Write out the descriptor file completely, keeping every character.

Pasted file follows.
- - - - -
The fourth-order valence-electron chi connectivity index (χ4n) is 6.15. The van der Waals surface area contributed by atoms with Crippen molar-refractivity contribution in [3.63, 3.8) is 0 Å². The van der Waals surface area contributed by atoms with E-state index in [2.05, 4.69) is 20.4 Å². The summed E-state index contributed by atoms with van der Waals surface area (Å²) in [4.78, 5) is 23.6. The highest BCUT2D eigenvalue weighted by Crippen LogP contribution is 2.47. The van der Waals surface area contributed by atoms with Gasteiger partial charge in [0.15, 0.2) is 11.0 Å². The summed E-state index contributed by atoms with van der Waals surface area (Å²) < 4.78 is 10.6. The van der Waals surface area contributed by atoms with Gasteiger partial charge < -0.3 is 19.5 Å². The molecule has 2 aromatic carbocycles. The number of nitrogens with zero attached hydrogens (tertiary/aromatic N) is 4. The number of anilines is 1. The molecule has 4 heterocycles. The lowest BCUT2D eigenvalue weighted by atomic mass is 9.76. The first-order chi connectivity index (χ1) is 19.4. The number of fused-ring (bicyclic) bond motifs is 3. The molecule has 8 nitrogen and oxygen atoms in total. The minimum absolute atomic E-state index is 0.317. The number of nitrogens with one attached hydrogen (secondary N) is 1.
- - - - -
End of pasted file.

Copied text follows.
The fourth-order valence-electron chi connectivity index (χ4n) is 6.15. The van der Waals surface area contributed by atoms with Crippen molar-refractivity contribution in [3.63, 3.8) is 0 Å². The van der Waals surface area contributed by atoms with E-state index in [2.05, 4.69) is 20.4 Å². The summed E-state index contributed by atoms with van der Waals surface area (Å²) in [4.78, 5) is 23.6. The highest BCUT2D eigenvalue weighted by Crippen LogP contribution is 2.47. The van der Waals surface area contributed by atoms with Gasteiger partial charge in [0.15, 0.2) is 11.0 Å². The summed E-state index contributed by atoms with van der Waals surface area (Å²) < 4.78 is 10.6. The van der Waals surface area contributed by atoms with Gasteiger partial charge < -0.3 is 19.5 Å². The molecule has 2 aromatic carbocycles. The number of nitrogens with zero attached hydrogens (tertiary/aromatic N) is 4. The number of anilines is 1. The molecule has 4 heterocycles. The lowest BCUT2D eigenvalue weighted by atomic mass is 9.76. The first-order chi connectivity index (χ1) is 19.4. The number of fused-ring (bicyclic) bond motifs is 3. The molecule has 8 nitrogen and oxygen atoms in total. The minimum absolute atomic E-state index is 0.317. The number of nitrogens with one attached hydrogen (secondary N) is 1.